In the history of the Christian church the doctrine of the atonement has developed along two distinct lines, designated by the words “subjective” and “objective”. Often these two aspects seem to be at odds with one another. The subjective aspect affirms that the atonement exercises primarily a moral influence on man, for the sinners benefit. Those holding this view teach that the purpose of the atonement was to secure the right response from the sinner, that God acted in and through His Son, Jesus Christ, in order to induce the sinner to return to God. The objective aspect says that the sacrifice of Christ must first do justice to God and to the account God gives of Himself in relation to the sin problem. In this we understand that sin has done great damage to God and to His kingdom. Sin must be punished and restitution made before the sin problem can be resolved. I intend to make the case that the atonement is both subjective and objective. These two aspects do not stand in opposition to each other. Any comprehensive understanding of the atonement must move toward the acceptance of both aspects. Both aspects merge in the atonement. Since the destiny of sinful man is wrapped up with Christ and His atoning sacrifice, the demands, from both God’s point of view and the sinner’s need, are natural and inevitable. The full scope of the atonement comes into view as the two aspects are believed, understood, and proclaimed as necessary for the redemption of sinful man. Both aspects together best reflect the true character of God.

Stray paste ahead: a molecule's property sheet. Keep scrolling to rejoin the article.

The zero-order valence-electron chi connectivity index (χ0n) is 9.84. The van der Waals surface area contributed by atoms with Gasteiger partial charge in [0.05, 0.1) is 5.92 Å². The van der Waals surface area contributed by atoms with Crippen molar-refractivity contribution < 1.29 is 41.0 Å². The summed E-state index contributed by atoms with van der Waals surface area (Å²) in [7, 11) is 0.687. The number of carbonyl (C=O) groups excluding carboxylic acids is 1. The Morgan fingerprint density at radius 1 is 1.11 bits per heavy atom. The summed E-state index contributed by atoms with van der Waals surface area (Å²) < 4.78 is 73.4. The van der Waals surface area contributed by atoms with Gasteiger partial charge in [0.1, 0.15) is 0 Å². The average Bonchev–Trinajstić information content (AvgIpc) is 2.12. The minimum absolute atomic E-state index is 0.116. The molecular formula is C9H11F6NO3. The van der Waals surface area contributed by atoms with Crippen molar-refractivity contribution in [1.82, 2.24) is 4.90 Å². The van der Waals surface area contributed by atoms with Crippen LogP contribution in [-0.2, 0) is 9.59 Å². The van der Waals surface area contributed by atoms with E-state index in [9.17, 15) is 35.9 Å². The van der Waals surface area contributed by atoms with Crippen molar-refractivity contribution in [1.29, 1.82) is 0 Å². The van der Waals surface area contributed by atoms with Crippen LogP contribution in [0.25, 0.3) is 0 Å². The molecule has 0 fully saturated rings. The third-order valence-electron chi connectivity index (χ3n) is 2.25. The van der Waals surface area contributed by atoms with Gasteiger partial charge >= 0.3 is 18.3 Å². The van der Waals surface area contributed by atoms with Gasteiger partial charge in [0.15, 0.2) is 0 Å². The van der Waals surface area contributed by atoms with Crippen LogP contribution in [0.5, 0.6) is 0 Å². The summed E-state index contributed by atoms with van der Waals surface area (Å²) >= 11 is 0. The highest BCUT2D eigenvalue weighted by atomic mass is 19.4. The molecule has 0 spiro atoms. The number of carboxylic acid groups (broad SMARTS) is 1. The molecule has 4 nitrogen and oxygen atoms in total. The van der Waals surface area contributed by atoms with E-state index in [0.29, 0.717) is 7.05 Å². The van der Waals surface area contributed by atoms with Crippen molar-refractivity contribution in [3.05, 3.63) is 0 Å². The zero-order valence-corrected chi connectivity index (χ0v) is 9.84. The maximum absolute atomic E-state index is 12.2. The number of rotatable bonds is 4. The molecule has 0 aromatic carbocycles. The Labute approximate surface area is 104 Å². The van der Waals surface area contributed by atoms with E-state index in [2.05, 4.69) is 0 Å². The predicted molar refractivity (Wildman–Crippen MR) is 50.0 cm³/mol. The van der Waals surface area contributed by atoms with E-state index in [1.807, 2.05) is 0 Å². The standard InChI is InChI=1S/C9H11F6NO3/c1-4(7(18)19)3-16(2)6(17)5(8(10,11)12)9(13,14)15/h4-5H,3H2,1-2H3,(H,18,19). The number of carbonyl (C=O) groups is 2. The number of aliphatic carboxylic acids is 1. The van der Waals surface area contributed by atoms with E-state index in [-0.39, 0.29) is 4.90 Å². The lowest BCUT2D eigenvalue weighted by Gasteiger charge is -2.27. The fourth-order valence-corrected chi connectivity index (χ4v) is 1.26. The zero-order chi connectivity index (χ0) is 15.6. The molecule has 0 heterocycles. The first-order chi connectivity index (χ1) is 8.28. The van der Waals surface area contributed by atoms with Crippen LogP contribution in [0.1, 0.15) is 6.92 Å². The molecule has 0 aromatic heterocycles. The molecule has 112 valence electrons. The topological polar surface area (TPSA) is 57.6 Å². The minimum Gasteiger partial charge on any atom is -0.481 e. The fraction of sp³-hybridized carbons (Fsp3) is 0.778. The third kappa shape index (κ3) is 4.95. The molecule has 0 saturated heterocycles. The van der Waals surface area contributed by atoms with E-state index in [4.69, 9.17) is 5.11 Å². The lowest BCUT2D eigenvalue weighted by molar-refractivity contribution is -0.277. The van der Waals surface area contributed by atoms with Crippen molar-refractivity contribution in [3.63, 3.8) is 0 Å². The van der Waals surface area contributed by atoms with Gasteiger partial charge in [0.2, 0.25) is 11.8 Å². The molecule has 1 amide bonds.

Scripture: Matthew 11:27; 16:21; 27:46 Mark 14:32-35 John 1:18, 29; 15:9 Romans 1:16-18; 3:25-26; 5:8-11; 8:32, 38-39 1 Corinthians 14:33; 15:3 2 Corinthians 5:17, 21 Galatians 3:13 Ephesians 2:13 Colossians 1:20 Hebrews 9:22 1 Peter 3:18 1 John 1:7; 4:10
“The Sanctuary – Part 3” preached by Elder Steve Ebsen on February 6th, 2021 at the Mount Vernon Seventh-day Adventist Church in Mount Vernon, Washington